Jump to content
Sign in to follow this  
alex_holden

Turning End Bolts

Recommended Posts

Oh You do make hard work of things I sell 12 of these bolts for £12 an d a set of Taps for £3 Talk about using the " Whipped Cream and Boxing Glove method to kill the Cat "

Alex your time is more valuable than this

Nic

Share this post


Link to post
Share on other sites

Alex,

 

That's great that you can make your own end bolts. Making all the parts yourself is very "one of a kind craftsmanship" . If I had the machinery I would try some of that stuff myself. I've been following the different steps on your blog. I really like what you have done with your reed manufacturing. Definitely a lost art. I sometimes think that if I could travel back in time I would look in on all the concertina factories that I could find and see what happened first hand.

Share this post


Link to post
Share on other sites

Hi Alex, Really enjoyed your bolt-making article. One thing struck me though, I use a late from time to time and sometimes I turn fine shafts that flex under a cutting tool. How I have always fixed this is with a traveling steady, fixed to the back of the tool post, and which moves with the saddle. Each cut, you re-set it to support the next cut. I may have misinterpreted the problem, but it may be worth a try. Best wishes, Dave.

Share this post


Link to post
Share on other sites

You can also do this by making a hollow cutter mounted in the tailstock. The size of the central hole defines the diameter of the finished piece. I got the idea of this method after Geoff Crabb showed me the machine he stall has that came from the Crabb workshop.

Share this post


Link to post
Share on other sites

That sounds like a good piece of kit Theo, was it designed for Crabbs, or is it a known tool? Do you have drawings? Dave

Share this post


Link to post
Share on other sites

That sounds like a good piece of kit Theo, was it designed for Crabbs, or is it a known tool? Do you have drawings? Dave

That sounds similar to a box tool... I thought I might have to make one, but decided to try just turning the bolts conventionally first, and found that it works fine as long as I cut to final diameter in a single pass.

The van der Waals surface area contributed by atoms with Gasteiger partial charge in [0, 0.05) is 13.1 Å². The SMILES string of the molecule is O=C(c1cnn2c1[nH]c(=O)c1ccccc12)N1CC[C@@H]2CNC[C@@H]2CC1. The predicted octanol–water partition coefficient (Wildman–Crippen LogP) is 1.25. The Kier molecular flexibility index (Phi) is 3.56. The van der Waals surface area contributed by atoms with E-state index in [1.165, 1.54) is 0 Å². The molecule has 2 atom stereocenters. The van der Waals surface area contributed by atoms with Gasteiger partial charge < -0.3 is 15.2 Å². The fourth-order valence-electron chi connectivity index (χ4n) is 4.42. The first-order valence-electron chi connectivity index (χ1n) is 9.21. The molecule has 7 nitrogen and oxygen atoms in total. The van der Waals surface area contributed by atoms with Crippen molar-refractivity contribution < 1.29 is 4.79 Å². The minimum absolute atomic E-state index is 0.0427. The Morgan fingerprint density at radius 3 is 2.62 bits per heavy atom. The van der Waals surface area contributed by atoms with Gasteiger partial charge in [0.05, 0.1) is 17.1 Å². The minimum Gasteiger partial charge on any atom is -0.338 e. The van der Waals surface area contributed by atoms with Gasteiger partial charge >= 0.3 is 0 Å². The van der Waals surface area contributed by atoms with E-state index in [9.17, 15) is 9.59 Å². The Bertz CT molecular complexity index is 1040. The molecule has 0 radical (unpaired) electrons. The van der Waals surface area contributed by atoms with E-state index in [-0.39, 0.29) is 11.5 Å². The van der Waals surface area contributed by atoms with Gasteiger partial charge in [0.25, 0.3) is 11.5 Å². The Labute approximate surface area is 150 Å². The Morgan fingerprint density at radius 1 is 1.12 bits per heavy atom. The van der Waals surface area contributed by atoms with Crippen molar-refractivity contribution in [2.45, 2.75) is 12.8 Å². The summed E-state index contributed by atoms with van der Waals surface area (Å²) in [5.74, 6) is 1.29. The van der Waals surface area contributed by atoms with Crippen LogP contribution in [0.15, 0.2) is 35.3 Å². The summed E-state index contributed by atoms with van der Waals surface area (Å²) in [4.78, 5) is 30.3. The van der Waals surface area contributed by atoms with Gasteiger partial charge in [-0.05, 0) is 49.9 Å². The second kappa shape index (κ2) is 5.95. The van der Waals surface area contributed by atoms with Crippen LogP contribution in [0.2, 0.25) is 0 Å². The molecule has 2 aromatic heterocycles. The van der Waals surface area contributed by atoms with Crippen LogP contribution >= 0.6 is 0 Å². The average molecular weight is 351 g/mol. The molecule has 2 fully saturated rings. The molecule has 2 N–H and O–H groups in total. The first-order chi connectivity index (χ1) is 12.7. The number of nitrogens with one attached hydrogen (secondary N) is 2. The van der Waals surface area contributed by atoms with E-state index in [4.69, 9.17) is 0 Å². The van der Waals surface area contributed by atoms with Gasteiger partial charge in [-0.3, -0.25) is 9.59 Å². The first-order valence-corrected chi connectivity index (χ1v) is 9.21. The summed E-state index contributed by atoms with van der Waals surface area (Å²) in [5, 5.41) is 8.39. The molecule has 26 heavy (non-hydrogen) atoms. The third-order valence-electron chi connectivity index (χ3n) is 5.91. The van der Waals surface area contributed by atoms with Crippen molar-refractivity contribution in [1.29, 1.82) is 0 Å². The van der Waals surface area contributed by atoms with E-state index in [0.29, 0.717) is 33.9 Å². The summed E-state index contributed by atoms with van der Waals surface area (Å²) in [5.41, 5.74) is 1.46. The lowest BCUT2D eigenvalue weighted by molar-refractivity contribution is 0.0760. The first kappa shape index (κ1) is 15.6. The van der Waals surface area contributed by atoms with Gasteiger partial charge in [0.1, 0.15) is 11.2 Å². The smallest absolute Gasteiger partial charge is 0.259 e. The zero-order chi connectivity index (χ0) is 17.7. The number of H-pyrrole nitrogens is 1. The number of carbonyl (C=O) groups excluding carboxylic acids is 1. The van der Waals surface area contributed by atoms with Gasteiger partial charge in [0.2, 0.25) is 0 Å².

http://chestofbooks.com/home-improvement/workshop/Machine-Shop-Work/Tools-for-the-Turret.html

Edited by alex_holden

Share this post


Link to post
Share on other sites

Same principle Alex, but the Crabb tool that I copied is much simpler. Imagine an end mill with a hole up the centre and you have it. I made one very simply from a bit of silver steel bar, bored, filed some rather crude cutting edges on the end and it works.

Share this post


Link to post
Share on other sites

Photo. Its 3/8 OD

post-510-0-87646400-1506337655_thumb.jpeg

Share this post


Link to post
Share on other sites

Same principle Alex, but the Crabb tool that I copied is much simpler. Imagine an end mill with a hole up the centre and you have it. I made one very simply from a bit of silver steel bar, bored, filed some rather crude cutting edges on the end and it works.

 

What an ingenious idea - I suppose working with brass, you'd not even have to harden it. I use a similar sort of tool to make thumb bush recesses on recorders, but never though about using one to make bolts.

 

Adrian

Edited by adrian brown

Share this post


Link to post
Share on other sites

Ah, right, I understand. This is what I have always known as a hollow end mill, and are available from tool makers. Don't know if the exact size needed for concertina bolts is readily available though.

Share this post


Link to post
Share on other sites
On 8/25/2017 at 1:54 PM, OLDNICKILBY said:

Oh You do make hard work of things I sell 12 of these bolts for £12 an d a set of Taps for £3 Talk about using the " Whipped Cream and Boxing Glove method to kill the Cat "

Alex your time is more valuable than this

Nic

I could use a set of these and the taps. Please check your PMs

 

Cheers,

 

Mike

Share this post


Link to post
Share on other sites

Made a steel replacement bolt for an old Wheatstone duet 30 years ago or so.  The originals were NS. And some had already been replaced after breaking.  Not knowing about the availability of appropriate dies, and only needing one, I cut the threads on my lathe with the gear box set for 44 or 42 tpi, the way I was taught in high school.  Can’t remember which but found whatever I used was a very good match.  Very sharp, very centered threading tool and very light cuts worked well. But I’ve seen too many broken brass and NS screws, so I bailed on them for non traditional  stainless steel socket head bolts ( sick of people scratching things up with slipping screwdrivers, or buggering up the slot with a bad fitting screwdriver.).   After 80 plus instruments, I love these things.  I may have lost sales for being too modern, but I have never had a shortage of customers.  I provide a tool kit of the 4 driver sizes I use,  so people don’t have to hunt them down.    

   I admire great craftsmanship, and also the ingenuity of the older generations.  I just have a soft spot for screws that don’t break.

Share this post


Link to post
Share on other sites

Join the conversation

You can post now and register later. If you have an account, sign in now to post with your account.

Guest
Reply to this topic...

×   Pasted as rich text.   Paste as plain text instead

  Only 75 emoji are allowed.

×   Your link has been automatically embedded.   Display as a link instead

×   Your previous content has been restored.   Clear editor

×   You cannot paste images directly. Upload or insert images from URL.

Sign in to follow this  

×
×
  • Create New...